I love this picture. I love it because it shows one man in a sea of thousands being true to what is right when everyone else is following the crowd.
The man is thought to be August Landmesser, a known detractor who, along with his Jewish wife, paid the ultimate price for his dissent. He was arrested twice and convicted once for trying to marry a Jew. He was pressed into military service with other convicts while his fiancee was sent to a camp and then a Euthanasia center, where she was murdered along with 14,000 others.
This meme has trod a well worn path through Facebook and Twitter, garnering thousands upon thousands of “likes” and shared and reshared, the posters insisting that they are that guy, and would stand up for what was right regardless.
Of course, nobody ever posts the picture and says, “Yeah, that’s cool, but I’ll be with the rest of the throng, cheering and saluting.” That would be stupid, right?
But take a look at the picture again.
Herr Landmesser is one guy. Just one guy. Everybody else is has their arm raised in salute. And really, this is why this picture means anything. This is why he’s so remarkable. It is because he’s one guy who, despite the pressures of his society, despite his earlier arrest (the second would come after this picture), despite the threats to him and to his love, Wilhelmine, he still refused to back down from his conviction that the Nazis were bad news and had no right to disrupt his life.
So if he’s so remarkable, so unique, so rare, why is it that everyone we know thinks they too would be that remarkable? If we’re to believe what we read on Facebook, that entire picture taken today would be nothing but folks crossing their arms and sticking out their chin. Yet we know that’s not true. We know the nature of crowds, the nature of society, the nature of people to flow down the path of least resistance.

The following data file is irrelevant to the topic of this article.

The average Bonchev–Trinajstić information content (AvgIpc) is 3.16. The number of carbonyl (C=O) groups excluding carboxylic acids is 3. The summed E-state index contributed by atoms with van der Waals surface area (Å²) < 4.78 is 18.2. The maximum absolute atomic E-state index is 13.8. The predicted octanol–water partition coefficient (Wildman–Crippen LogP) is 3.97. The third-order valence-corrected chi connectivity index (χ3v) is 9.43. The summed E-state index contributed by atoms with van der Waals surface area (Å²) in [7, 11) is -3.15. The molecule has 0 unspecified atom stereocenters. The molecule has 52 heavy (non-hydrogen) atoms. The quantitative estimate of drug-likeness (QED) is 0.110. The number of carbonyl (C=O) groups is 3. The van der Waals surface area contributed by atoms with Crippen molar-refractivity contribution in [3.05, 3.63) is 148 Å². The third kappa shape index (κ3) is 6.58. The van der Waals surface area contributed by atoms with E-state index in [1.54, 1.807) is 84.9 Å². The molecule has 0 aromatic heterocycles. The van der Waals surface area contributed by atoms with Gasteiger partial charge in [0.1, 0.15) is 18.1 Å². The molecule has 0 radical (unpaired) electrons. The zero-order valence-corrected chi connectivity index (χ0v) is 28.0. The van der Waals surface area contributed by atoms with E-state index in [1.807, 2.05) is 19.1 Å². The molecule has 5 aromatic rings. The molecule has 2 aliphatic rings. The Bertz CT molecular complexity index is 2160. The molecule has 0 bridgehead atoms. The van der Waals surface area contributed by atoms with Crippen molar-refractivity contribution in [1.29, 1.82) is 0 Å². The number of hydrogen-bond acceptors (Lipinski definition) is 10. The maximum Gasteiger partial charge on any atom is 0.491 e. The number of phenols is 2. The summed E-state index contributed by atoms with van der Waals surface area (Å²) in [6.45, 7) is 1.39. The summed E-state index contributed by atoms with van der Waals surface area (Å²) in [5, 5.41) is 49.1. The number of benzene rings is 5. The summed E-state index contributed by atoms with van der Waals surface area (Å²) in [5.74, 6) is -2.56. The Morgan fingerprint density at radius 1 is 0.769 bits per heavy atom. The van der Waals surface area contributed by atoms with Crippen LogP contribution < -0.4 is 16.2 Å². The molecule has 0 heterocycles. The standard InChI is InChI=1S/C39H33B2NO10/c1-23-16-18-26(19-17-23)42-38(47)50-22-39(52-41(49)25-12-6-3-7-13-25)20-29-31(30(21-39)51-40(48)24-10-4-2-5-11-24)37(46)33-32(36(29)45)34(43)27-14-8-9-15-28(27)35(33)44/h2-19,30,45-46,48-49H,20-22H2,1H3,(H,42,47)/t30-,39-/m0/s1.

Did you post this meme at one time? Look at that post. Look at the list of people who clicked “like” and commented on what an awesome dude August was and how they’d stand up to tyranny too. Look at those names.
Do you realize that probably every name on that list, if they were there in 1936, in that shipyard, would have their arms raised in salute? Do you realize just how likely it is that you or me would be right there with them? We’d all like to think we’re “that guy,” with his arms crossed. But I’ve got news for you, we’re more likely all the guys around Herr Landmesser. An unsettling number of us would even be these guys:
Yeah, I hear a bunch of you saying, “But knowing what we know now,” or, “It’s a different world.”
Maybe it is to an extent, but even today we see the lengths people are willing to go to alienate or attack those they vilify for one reason or another. Mosques are being vandalized and Muslims assaulted and harassed by people you’d expect to sit next to in church. Blacks are shot and killed by white supremacists as they protest the actions of their police department. Abortion clinics are being shot up, and protesters systematically line the street outside of Planned Parenthood clinics in order to harass women seeking healthcare they have a right to seek in this supposedly free country. The behavior of those protesters isn’t that far removed from the mob in the shipyard picture above.
Put enough pressure into a social movement and who knows what’s possible.
If you look at the pictures above and just say, “Yeah, I’m that guy,” then I would submit you haven’t considered carefully the other several hundred people around that guy.
If you look at the pictures above and just say that all those other people are idiots, then you really haven’t considered them.
That guy is remarkable. Are you remarkable? Are you *that* remarkable?
What if you agreed with a social movement’s ideals, but not its treatment of its detractors? Would you stand up for your own opposition, even if it made the road to positive change harder?
We should all look at the picture and not marvel at how remarkable August Landmesser is. Rather we should think carefully on how easy it might be to become part of the crowd, to raise our arms in salute because everyone else is, and not really consider what it might mean to that remarkable man at the back.
We might not like what we find there, if we’re honest. But the only way to change something is to know it’s there.
Then maybe we can be remarkable too.